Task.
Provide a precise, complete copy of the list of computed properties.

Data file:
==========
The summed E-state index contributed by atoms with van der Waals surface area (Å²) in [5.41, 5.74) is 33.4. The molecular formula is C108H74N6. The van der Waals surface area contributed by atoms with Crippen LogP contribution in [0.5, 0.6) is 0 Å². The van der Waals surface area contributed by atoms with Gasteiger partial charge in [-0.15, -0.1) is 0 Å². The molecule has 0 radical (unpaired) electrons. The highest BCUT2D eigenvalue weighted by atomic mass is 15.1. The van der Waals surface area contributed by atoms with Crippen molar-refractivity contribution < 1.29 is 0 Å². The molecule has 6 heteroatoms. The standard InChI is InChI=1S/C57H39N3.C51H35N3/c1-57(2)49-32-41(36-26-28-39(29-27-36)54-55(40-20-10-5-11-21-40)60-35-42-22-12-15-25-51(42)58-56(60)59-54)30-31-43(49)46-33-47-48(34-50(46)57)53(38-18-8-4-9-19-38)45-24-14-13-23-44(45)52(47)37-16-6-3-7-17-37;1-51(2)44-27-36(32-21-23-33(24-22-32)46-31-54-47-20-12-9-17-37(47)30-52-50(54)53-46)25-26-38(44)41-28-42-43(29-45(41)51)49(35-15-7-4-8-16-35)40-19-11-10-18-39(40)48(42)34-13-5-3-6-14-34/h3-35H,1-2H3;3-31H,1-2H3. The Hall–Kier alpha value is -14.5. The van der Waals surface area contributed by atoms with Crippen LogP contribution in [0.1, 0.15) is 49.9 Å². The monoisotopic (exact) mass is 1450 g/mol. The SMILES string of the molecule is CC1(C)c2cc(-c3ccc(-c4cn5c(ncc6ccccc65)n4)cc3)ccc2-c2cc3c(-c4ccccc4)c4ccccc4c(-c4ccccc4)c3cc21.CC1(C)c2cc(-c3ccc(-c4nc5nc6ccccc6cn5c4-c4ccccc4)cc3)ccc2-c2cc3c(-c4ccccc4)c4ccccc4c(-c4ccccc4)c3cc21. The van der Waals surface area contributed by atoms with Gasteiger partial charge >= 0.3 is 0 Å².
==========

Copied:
The summed E-state index contributed by atoms with van der Waals surface area (Å²) in [5.41, 5.74) is 33.4. The molecular formula is C108H74N6. The van der Waals surface area contributed by atoms with Crippen LogP contribution in [0.5, 0.6) is 0 Å². The van der Waals surface area contributed by atoms with Gasteiger partial charge in [-0.15, -0.1) is 0 Å². The molecule has 0 radical (unpaired) electrons. The highest BCUT2D eigenvalue weighted by atomic mass is 15.1. The van der Waals surface area contributed by atoms with Crippen molar-refractivity contribution < 1.29 is 0 Å². The molecule has 6 heteroatoms. The standard InChI is InChI=1S/C57H39N3.C51H35N3/c1-57(2)49-32-41(36-26-28-39(29-27-36)54-55(40-20-10-5-11-21-40)60-35-42-22-12-15-25-51(42)58-56(60)59-54)30-31-43(49)46-33-47-48(34-50(46)57)53(38-18-8-4-9-19-38)45-24-14-13-23-44(45)52(47)37-16-6-3-7-17-37;1-51(2)44-27-36(32-21-23-33(24-22-32)46-31-54-47-20-12-9-17-37(47)30-52-50(54)53-46)25-26-38(44)41-28-42-43(29-45(41)51)49(35-15-7-4-8-16-35)40-19-11-10-18-39(40)48(42)34-13-5-3-6-14-34/h3-35H,1-2H3;3-31H,1-2H3. The Hall–Kier alpha value is -14.5. The van der Waals surface area contributed by atoms with Crippen LogP contribution in [0.1, 0.15) is 49.9 Å². The monoisotopic (exact) mass is 1450 g/mol. The SMILES string of the molecule is CC1(C)c2cc(-c3ccc(-c4cn5c(ncc6ccccc65)n4)cc3)ccc2-c2cc3c(-c4ccccc4)c4ccccc4c(-c4ccccc4)c3cc21.CC1(C)c2cc(-c3ccc(-c4nc5nc6ccccc6cn5c4-c4ccccc4)cc3)ccc2-c2cc3c(-c4ccccc4)c4ccccc4c(-c4ccccc4)c3cc21. The van der Waals surface area contributed by atoms with Gasteiger partial charge >= 0.3 is 0 Å².